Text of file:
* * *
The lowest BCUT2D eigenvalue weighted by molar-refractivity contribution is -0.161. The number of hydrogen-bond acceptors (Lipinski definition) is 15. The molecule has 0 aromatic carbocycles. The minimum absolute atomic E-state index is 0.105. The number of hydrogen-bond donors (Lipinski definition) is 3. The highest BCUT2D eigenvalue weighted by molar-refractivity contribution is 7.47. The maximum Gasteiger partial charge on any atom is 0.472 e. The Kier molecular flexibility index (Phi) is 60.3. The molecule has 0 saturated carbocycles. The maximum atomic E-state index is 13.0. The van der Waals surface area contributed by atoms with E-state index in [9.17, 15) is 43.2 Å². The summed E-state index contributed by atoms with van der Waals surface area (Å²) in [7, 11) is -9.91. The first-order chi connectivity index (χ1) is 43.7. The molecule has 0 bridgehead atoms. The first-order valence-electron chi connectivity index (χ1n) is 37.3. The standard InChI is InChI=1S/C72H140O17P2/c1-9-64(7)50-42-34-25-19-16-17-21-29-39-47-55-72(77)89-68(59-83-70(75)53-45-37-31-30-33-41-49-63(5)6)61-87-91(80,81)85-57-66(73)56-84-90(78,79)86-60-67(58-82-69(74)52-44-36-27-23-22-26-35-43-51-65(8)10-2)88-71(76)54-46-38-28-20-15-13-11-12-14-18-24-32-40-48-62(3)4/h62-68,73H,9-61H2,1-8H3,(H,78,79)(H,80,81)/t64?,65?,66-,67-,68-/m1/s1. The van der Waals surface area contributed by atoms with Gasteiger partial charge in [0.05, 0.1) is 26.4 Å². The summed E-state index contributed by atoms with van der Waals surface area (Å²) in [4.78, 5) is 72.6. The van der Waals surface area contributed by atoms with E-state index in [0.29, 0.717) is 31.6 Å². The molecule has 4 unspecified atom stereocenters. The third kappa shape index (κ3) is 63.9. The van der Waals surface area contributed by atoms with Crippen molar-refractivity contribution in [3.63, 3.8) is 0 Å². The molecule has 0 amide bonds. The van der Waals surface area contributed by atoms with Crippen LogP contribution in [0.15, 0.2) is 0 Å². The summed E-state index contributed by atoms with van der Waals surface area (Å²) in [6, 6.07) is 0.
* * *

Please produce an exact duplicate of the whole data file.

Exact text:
The lowest BCUT2D eigenvalue weighted by molar-refractivity contribution is -0.161. The number of hydrogen-bond acceptors (Lipinski definition) is 15. The molecule has 0 aromatic carbocycles. The minimum absolute atomic E-state index is 0.105. The number of hydrogen-bond donors (Lipinski definition) is 3. The highest BCUT2D eigenvalue weighted by molar-refractivity contribution is 7.47. The maximum Gasteiger partial charge on any atom is 0.472 e. The Kier molecular flexibility index (Phi) is 60.3. The molecule has 0 saturated carbocycles. The maximum atomic E-state index is 13.0. The van der Waals surface area contributed by atoms with E-state index in [9.17, 15) is 43.2 Å². The summed E-state index contributed by atoms with van der Waals surface area (Å²) in [7, 11) is -9.91. The first-order chi connectivity index (χ1) is 43.7. The molecule has 0 bridgehead atoms. The first-order valence-electron chi connectivity index (χ1n) is 37.3. The standard InChI is InChI=1S/C72H140O17P2/c1-9-64(7)50-42-34-25-19-16-17-21-29-39-47-55-72(77)89-68(59-83-70(75)53-45-37-31-30-33-41-49-63(5)6)61-87-91(80,81)85-57-66(73)56-84-90(78,79)86-60-67(58-82-69(74)52-44-36-27-23-22-26-35-43-51-65(8)10-2)88-71(76)54-46-38-28-20-15-13-11-12-14-18-24-32-40-48-62(3)4/h62-68,73H,9-61H2,1-8H3,(H,78,79)(H,80,81)/t64?,65?,66-,67-,68-/m1/s1. The van der Waals surface area contributed by atoms with Gasteiger partial charge in [0.05, 0.1) is 26.4 Å². The summed E-state index contributed by atoms with van der Waals surface area (Å²) in [4.78, 5) is 72.6. The van der Waals surface area contributed by atoms with E-state index in [0.29, 0.717) is 31.6 Å². The molecule has 4 unspecified atom stereocenters. The third kappa shape index (κ3) is 63.9. The van der Waals surface area contributed by atoms with Crippen molar-refractivity contribution in [3.63, 3.8) is 0 Å². The molecule has 0 amide bonds. The van der Waals surface area contributed by atoms with Crippen LogP contribution in [0.15, 0.2) is 0 Å². The summed E-state index contributed by atoms with van der Waals surface area (Å²) in [6, 6.07) is 0.